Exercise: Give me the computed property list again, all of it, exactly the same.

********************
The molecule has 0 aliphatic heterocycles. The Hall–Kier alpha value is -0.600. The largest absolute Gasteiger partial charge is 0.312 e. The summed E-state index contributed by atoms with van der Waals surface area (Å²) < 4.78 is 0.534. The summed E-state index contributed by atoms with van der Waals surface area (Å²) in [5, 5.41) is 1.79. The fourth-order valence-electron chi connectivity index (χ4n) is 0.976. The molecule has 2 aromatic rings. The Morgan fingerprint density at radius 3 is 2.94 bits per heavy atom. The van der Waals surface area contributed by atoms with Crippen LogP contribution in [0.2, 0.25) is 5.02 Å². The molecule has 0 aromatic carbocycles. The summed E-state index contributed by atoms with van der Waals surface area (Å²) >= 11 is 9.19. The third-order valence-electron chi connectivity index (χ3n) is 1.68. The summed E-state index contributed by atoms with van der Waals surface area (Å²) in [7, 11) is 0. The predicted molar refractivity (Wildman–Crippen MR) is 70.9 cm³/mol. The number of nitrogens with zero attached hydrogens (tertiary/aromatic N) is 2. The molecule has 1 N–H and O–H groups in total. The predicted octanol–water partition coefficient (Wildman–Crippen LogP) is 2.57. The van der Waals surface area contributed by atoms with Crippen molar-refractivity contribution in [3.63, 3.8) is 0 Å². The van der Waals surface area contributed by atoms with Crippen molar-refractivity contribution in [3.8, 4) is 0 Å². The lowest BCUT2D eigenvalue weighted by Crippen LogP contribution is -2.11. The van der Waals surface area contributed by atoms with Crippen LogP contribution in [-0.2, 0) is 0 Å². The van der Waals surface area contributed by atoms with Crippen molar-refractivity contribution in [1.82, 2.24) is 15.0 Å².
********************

The molecule has 0 aliphatic heterocycles. The Hall–Kier alpha value is -0.600. The largest absolute Gasteiger partial charge is 0.312 e. The summed E-state index contributed by atoms with van der Waals surface area (Å²) < 4.78 is 0.534. The summed E-state index contributed by atoms with van der Waals surface area (Å²) in [5, 5.41) is 1.79. The fourth-order valence-electron chi connectivity index (χ4n) is 0.976. The molecule has 2 aromatic rings. The Morgan fingerprint density at radius 3 is 2.94 bits per heavy atom. The van der Waals surface area contributed by atoms with Crippen LogP contribution in [0.2, 0.25) is 5.02 Å². The molecule has 0 aromatic carbocycles. The summed E-state index contributed by atoms with van der Waals surface area (Å²) >= 11 is 9.19. The third-order valence-electron chi connectivity index (χ3n) is 1.68. The summed E-state index contributed by atoms with van der Waals surface area (Å²) in [7, 11) is 0. The predicted molar refractivity (Wildman–Crippen MR) is 70.9 cm³/mol. The number of nitrogens with zero attached hydrogens (tertiary/aromatic N) is 2. The molecule has 1 N–H and O–H groups in total. The predicted octanol–water partition coefficient (Wildman–Crippen LogP) is 2.57. The van der Waals surface area contributed by atoms with Crippen molar-refractivity contribution in [3.63, 3.8) is 0 Å². The van der Waals surface area contributed by atoms with Crippen molar-refractivity contribution in [3.8, 4) is 0 Å². The lowest BCUT2D eigenvalue weighted by Crippen LogP contribution is -2.11. The van der Waals surface area contributed by atoms with Crippen LogP contribution in [-0.2, 0) is 0 Å². The van der Waals surface area contributed by atoms with Crippen molar-refractivity contribution in [1.82, 2.24) is 15.0 Å².